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Light Chaser’s Captivating ‘White Snake’ Makes its U.S. Theatrical Debut

Director Ji Zhao shares an exclusive clip and talks about the Chinese animation studio’s compelling adaptation of a legendary Chinese fable, which opens tomorrow in L.A. and November 29 in select theatres.

“Third time is the charm,” as the saying goes. But, for Light Chaser Animation, four seems a profoundly better number; After three consecutive rough outings in Chinese theatres, White Snake, the Beijing-based animation studio’s fourth feature film release, has finally achieved the critical and box office success the company seemed destined to realize ever since it launched back in 2013.   

White Snake opened in China this past January, generating $67 million on a reported $12 million budget, and firmly laid to rest the notion that despite ample money and talent, the studio, like so many others in China, was not progressing fast enough in its storytelling capabilities. In fact, under the leadership of founder and CEO Gary Wang, Light Chaser has patiently stuck to its original plan: nurture young talent, build a solid CG production pipeline, and get to work making films. Wang has always understood, and ensured studio finances supported, the painful reality that animation is a tremendously difficult business, and with a lack of experienced writers, directors and story artists in China, he’d have to find and train young talent in the art of animated filmmaking. That a Chinese studio actually survived to produce three box office disappointments before finding its storytelling footing more than proves Wang’s dedication to the animation business; his stated startup goal of becoming the “Pixar” of China doesn’t seem quite as lofty or naïve as it did five years ago.

Now, as part of their distribution deal with GKIDS, Light Chaser has secured theatrical distribution in the U.S.; White Snake opens tomorrow at the Nuart Theatre in L.A. and in selected theatres on November 29.

The film, co-directed by Amp Wong and Ji Zhao, is Light Chaser’s most visually compelling and beautifully designed film. It’s also their most enjoyable. A new take on a classic Chinese legend, the film tells the story of a young woman named Blanca, who is saved by Xuan, a snake catcher from a nearby village. She has lost her memory, and together they journey to discover her real identity, developing feelings for one another along the way. But as they learn more about her past, they uncover a darker plot of supernatural forces vying for power, with the fate of the world hanging in the balance. Conceived as a prequel to one of the most ancient and enduring stories in Chinese history, White Snake presents a compelling tale of trickster demons, deadly mythical beasts, assassins, wuxia action, and the promise of eternal love

“The folklore behind White Snake is a legendary love story [the “Legend of White Snake”] known in Chinese households for hundreds of years,” Zhao shares. “But in the original story, the question is, why did White Snake love Xu Xian so much when he obviously turned out not worthy of her love?  From this mystery, we created our film, White Snake, a prequel set 500 years before the original.”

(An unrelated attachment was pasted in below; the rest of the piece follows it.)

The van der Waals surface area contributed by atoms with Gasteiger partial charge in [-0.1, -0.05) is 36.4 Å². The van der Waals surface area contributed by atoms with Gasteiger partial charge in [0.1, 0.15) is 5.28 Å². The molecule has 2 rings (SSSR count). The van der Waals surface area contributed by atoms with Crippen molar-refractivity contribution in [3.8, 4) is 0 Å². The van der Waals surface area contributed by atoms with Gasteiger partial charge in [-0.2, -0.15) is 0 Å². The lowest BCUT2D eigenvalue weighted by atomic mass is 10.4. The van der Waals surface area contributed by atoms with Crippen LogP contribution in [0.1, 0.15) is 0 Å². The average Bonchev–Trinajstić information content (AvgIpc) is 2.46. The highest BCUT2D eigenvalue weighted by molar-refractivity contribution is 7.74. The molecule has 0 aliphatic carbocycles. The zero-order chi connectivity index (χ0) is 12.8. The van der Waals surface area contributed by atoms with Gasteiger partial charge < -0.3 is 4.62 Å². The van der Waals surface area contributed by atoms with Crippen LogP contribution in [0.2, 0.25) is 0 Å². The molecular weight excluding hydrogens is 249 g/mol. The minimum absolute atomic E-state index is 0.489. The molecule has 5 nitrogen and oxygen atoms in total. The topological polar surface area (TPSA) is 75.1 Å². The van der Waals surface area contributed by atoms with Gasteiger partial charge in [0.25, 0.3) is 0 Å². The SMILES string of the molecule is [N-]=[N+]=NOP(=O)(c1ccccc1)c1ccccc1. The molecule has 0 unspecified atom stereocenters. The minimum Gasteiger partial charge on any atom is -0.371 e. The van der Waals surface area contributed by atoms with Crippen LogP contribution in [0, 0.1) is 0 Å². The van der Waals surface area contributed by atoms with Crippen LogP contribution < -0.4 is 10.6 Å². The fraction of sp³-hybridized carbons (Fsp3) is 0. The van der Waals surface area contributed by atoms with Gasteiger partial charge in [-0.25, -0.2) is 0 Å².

Light Chaser spent three years making the film, half in development and pre-production. “Since White Snake is a traditional Chinese story, we aimed to embrace and reflect on classical Chinese aesthetics in art design and animation,” Zhao describes. “We also embedded some contemporary elements, for example, in character design, to make the film more appealing to young audiences.”

Creatively, capturing and transferring traditional Chinese artistic styles into CG animation proved especially challenging for Zhao’s team. According to the director, “This is a pioneering project, so we put tremendous effort into both set design – like the Chinese-painting-like mountains and rivers - and character design. That includes, for example, the multiple-layer traditional Chinese clothes, ancient young ladies’ hair styles and movements.”

Technically, animating various types of snakes with stylized realism posed significant challenges. The process began, like they often do, with considerable research. “First, we did in-depth study on the characteristics of how snakes move,” Zhao explains. “Then a key step was to develop the rigging system and tools for snake animations. After building such a system, we will never be worried if there are snakes in our future films.”

With the studio’s fourth film an unqualified success, Zhao notes that more than just diligence and patience were needed to make a good film. “Light Chaser’s first three films mainly targeted the family audience,” the director contends. “White Snake is our first film that targets a young adult audience. Our first three films helped us build a great team and a solid production pipeline. But even more importantly, a key lesson we learned making those movies is how to choose what kind of story we should develop. Before starting White Snake, we were very clear about our strategy that the film will have strong emotions and appeal mainly to a young adult audience.”

The film’s success has meant a great deal both to the first-time director and the studio. “White Snake is the first film I’ve directed,” Zhao notes. “It definitely opened a new chapter in my career. I am so thankful for our team and for the people who worked on and helped make this film successful.  For the studio, White Snake represents a milestone, proving our strategy, and the decisions about this film we made back in 2015, were sound. It also gave our young team more confidence to finish the film and develop new feature projects as well.”

Dan Sarto's picture

Dan Sarto is Publisher and Editor-in-Chief of Animation World Network.

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